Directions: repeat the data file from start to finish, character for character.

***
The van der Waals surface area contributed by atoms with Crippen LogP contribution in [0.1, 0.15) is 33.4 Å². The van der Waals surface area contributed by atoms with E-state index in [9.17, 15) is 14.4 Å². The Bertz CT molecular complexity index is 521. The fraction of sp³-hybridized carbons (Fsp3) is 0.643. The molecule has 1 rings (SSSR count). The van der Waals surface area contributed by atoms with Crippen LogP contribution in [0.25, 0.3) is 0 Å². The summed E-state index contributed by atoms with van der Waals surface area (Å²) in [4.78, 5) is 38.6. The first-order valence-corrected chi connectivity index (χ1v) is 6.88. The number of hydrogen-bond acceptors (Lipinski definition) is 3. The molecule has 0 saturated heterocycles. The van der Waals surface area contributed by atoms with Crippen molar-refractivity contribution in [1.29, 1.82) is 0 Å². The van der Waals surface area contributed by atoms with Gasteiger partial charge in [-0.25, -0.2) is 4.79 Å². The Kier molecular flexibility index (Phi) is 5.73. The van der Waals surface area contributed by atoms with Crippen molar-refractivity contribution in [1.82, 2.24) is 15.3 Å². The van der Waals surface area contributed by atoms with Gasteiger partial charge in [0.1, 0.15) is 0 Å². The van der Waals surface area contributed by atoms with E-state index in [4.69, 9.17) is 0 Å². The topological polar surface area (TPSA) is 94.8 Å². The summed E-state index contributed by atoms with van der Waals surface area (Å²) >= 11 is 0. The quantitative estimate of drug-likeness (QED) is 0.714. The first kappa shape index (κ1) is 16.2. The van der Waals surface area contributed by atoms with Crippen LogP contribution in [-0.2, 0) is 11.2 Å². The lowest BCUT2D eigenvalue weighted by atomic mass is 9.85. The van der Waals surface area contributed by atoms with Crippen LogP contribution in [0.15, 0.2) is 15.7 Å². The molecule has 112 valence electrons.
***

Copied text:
The van der Waals surface area contributed by atoms with Crippen LogP contribution in [0.1, 0.15) is 33.4 Å². The van der Waals surface area contributed by atoms with E-state index in [9.17, 15) is 14.4 Å². The Bertz CT molecular complexity index is 521. The fraction of sp³-hybridized carbons (Fsp3) is 0.643. The molecule has 1 rings (SSSR count). The van der Waals surface area contributed by atoms with Crippen LogP contribution in [0.25, 0.3) is 0 Å². The summed E-state index contributed by atoms with van der Waals surface area (Å²) in [4.78, 5) is 38.6. The first-order valence-corrected chi connectivity index (χ1v) is 6.88. The number of hydrogen-bond acceptors (Lipinski definition) is 3. The molecule has 0 saturated heterocycles. The van der Waals surface area contributed by atoms with Crippen molar-refractivity contribution in [1.29, 1.82) is 0 Å². The van der Waals surface area contributed by atoms with Gasteiger partial charge in [-0.25, -0.2) is 4.79 Å². The Kier molecular flexibility index (Phi) is 5.73. The van der Waals surface area contributed by atoms with Crippen molar-refractivity contribution in [1.82, 2.24) is 15.3 Å². The van der Waals surface area contributed by atoms with Gasteiger partial charge in [0.1, 0.15) is 0 Å². The van der Waals surface area contributed by atoms with E-state index in [4.69, 9.17) is 0 Å². The topological polar surface area (TPSA) is 94.8 Å². The summed E-state index contributed by atoms with van der Waals surface area (Å²) >= 11 is 0. The quantitative estimate of drug-likeness (QED) is 0.714. The first kappa shape index (κ1) is 16.2. The van der Waals surface area contributed by atoms with Crippen LogP contribution in [-0.2, 0) is 11.2 Å². The lowest BCUT2D eigenvalue weighted by atomic mass is 9.85. The van der Waals surface area contributed by atoms with Crippen LogP contribution in [0.15, 0.2) is 15.7 Å². The molecule has 112 valence electrons.